Lung (1992) 170:281-290

©Sprin~ger~ NewYorkInc.1992

Influence of Continuous Positive Airway Pressure on Sleep Apnea-Related Desaturation in Sleep Apnea Patients F. S6ri6s, Y. Cormier, and J. Laforge Unit6 de Recherche, Centre de Pneumologie de l'H6pital Laval, Universit4 Laval, 2725 Chemin Ste. Foy, Ste Foy (PQ), GIV 4G5 Qu6bec, Canada

Abstract. To investigate the influence of nasal continuous positive airway pressure (CPAP) on apnea-related desaturation, we c o m p a r e d the sleep apnea-related desaturations obtained during a polysomnographic study before and during nasal C P A P in 15 sleep apnea patients. An individual desaturation curve was determined with a regression analysis by plotting the lowest SaO 2 value reached during each apnea against its duration; these data were collected throughout the night. At baseline, we only considered the apneas with a preapneic SaO 2 value greater than 90% and a minimal SaO 2 value a b o v e or equal to 60%. F o r the CPAP study, the preapneic S a O 2 value also had to be within 2% the baseline value for the apneas to be retained. Due to the restriction criteria imposed to characterize apnea-related SaO 2 falls, residual apneas still had to be recorded with CPAP. These data were analyzed separately for obstructive a p n e a for non-rapid eye m o v e m e n t (REM) and R E M sleep stages. A desaturation curve was obtained f r o m 10 sec to a variable u p p e r limit that c o r r e s p o n d e d to the longest apnea duration commonly reached during both baseline and CPAP for a given a p n e a - t y p e and sleep stage. The individual apnea-related SaO 2 fall was characterized by measuring a desaturation area corresponding to the area under the curve. It was e x p r e s s e d in % SaO2/sec of apnea. CPAP reduced the n u m b e r of apneas per hour of sleep f r o m 37.5 + 6.5 (mean _+ SEM) to 14.3 + 3.7 (p = 0.001), and i m p r o v e d the whole night S a O 2 level as estimated by a cumulative SaO2 curve. The m e a n a p n e a duration was reduced from 22.9 _+ 1.5 sec at baseline to 16.8 + 0.5 sec during C P A P therapy (p = 0.005). The preapneic SaO 2 value was 94.8 -+ 0.3% at baseline and 95.5 +_ 0.2% during CPAP (p = 0.5). The desaturation area decreased from 267 _+ 48% SaO2/sec at baseline to 152 +- 41% SaO2/sec during C P A P (p < 0.001). We conclude that CPAP i m p r o v e s the apnea-related desaturation independently of the shortening of apneas and of any difference in the preapneic S a O 2 value. Offprint requests to: F. S6ri~s


F. S6ri~s et al.

Key words: Desaturation curve--Apnea length--Oxygen stores, Lung volu m e - S l e e p apnea.


Repetitive nocturnal desaturations are frequently observed in sleep apnea patients [23]. The severity of these transient decreases in SaO2 depends on the preapneic SaO2 level, the percentage of the total sleep time spent in apnea, and the supine value of the expiratory reserve volume [4]. Continuous positive airway pressure (CPAP) is commonly used in the treatment of sleep apnea; it is accompanied by a dramatic decrease in the number of apneic events [22], with resumption of a normal sleep architecture, and an improvement in the mean SaO 2 during sleep [12, 16, 22, 26]. This improvement is mainly due to the disappearance of apneic events, but it is generally observed that the apnearelated desaturations of the remaining apneas are less severe during CPAP therapy. Since lung volume is an important determinant of apnea-related desaturations [1, 13, 20], the CPAP-induced increase in lung volume can theoretically account for this improvement. However, CPAP can also modify the apnea length [1, 16], the preapneic SaO 2 level [17], and the composition of the apnea time within the different apnea types (obstructive, central, mixed) [l 1]. Since these different factors are known to determine the severity of apnea-related desaturations [4, 18], they may be involved in this CPAP effect, but their respective influence has not been determined. We have recently described a method of analyzing the sleep apnea-related desaturations that characterizes the postapneic SaO 2 level, taking the duration of each apnea, the apnea type, and the preapneic SaO 2 value into account [18]. The aims of the present study were to characterize the changes in apnea-related SaO 2 fall induced by CPAP independently of the variations in apnea lengths, apnea types, and preapneic SaO2 values. Methods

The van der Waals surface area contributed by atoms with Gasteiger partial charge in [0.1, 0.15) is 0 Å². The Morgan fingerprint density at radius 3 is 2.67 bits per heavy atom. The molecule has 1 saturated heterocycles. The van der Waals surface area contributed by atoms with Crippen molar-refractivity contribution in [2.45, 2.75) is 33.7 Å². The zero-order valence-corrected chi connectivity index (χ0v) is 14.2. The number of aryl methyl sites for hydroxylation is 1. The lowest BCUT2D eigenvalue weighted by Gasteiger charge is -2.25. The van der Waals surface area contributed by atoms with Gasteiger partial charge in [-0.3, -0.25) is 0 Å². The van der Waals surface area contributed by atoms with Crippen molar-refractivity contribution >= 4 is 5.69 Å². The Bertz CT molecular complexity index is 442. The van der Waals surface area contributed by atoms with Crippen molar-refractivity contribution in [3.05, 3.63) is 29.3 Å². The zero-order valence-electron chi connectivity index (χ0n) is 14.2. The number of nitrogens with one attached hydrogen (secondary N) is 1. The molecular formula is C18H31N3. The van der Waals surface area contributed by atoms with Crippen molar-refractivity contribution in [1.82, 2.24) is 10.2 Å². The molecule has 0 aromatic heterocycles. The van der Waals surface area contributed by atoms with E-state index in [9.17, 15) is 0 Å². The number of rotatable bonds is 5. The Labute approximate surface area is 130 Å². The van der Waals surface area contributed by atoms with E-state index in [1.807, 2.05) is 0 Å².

Subjects: Fifteen sleep apnea patients (12 male, 3 female) were included in the study. The diagnosis of sleep apnea syndrome (SAS) was based on clinical findings and on the results of polysomnographic studies (apnea index > 5, and/or apnea-hypopnea index > 10). To be included in the study, the baseline SaO2 value (stable pre- and postapneic SaO 2value) had to be greater than 90%. Due to the restriction criteria imposed to characterize the apnea-related desaturations, a minimum number of apneas had to be collected during the sleep studies (see below); therefore the persistence of apneas despite maximum tolerated CPAP was required for a patient to be included in the study. No patient had bronchopulmonary or cardiac disease, and none was treated for sleep apnea or had already received CPAP prior to the study.